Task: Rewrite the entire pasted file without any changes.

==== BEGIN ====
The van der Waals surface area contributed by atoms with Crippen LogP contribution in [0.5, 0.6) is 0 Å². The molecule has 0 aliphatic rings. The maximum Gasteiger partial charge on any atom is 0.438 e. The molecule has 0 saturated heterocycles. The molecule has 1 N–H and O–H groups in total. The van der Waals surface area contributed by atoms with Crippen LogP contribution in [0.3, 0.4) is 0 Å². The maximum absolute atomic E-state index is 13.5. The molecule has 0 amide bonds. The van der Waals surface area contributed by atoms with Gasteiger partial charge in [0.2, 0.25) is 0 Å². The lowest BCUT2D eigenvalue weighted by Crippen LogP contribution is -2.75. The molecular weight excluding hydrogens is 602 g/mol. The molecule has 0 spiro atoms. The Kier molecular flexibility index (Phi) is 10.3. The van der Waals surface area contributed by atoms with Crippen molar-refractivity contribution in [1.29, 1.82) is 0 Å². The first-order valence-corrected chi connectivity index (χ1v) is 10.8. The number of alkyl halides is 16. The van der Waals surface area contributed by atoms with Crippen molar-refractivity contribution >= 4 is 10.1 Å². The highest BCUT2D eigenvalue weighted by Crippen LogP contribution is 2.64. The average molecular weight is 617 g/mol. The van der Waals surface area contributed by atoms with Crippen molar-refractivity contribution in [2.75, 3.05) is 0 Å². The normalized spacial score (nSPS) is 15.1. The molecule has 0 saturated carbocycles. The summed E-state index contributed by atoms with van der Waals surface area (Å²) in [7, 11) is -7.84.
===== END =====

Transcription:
The van der Waals surface area contributed by atoms with Crippen LogP contribution in [0.5, 0.6) is 0 Å². The molecule has 0 aliphatic rings. The maximum Gasteiger partial charge on any atom is 0.438 e. The molecule has 0 saturated heterocycles. The molecule has 1 N–H and O–H groups in total. The van der Waals surface area contributed by atoms with Crippen LogP contribution in [0.3, 0.4) is 0 Å². The maximum absolute atomic E-state index is 13.5. The molecule has 0 amide bonds. The van der Waals surface area contributed by atoms with Gasteiger partial charge in [0.2, 0.25) is 0 Å². The lowest BCUT2D eigenvalue weighted by Crippen LogP contribution is -2.75. The molecular weight excluding hydrogens is 602 g/mol. The molecule has 0 spiro atoms. The Kier molecular flexibility index (Phi) is 10.3. The van der Waals surface area contributed by atoms with Crippen molar-refractivity contribution in [1.29, 1.82) is 0 Å². The first-order valence-corrected chi connectivity index (χ1v) is 10.8. The number of alkyl halides is 16. The van der Waals surface area contributed by atoms with Crippen molar-refractivity contribution >= 4 is 10.1 Å². The highest BCUT2D eigenvalue weighted by Crippen LogP contribution is 2.64. The average molecular weight is 617 g/mol. The van der Waals surface area contributed by atoms with Crippen molar-refractivity contribution in [2.75, 3.05) is 0 Å². The normalized spacial score (nSPS) is 15.1. The molecule has 0 saturated carbocycles. The summed E-state index contributed by atoms with van der Waals surface area (Å²) in [7, 11) is -7.84.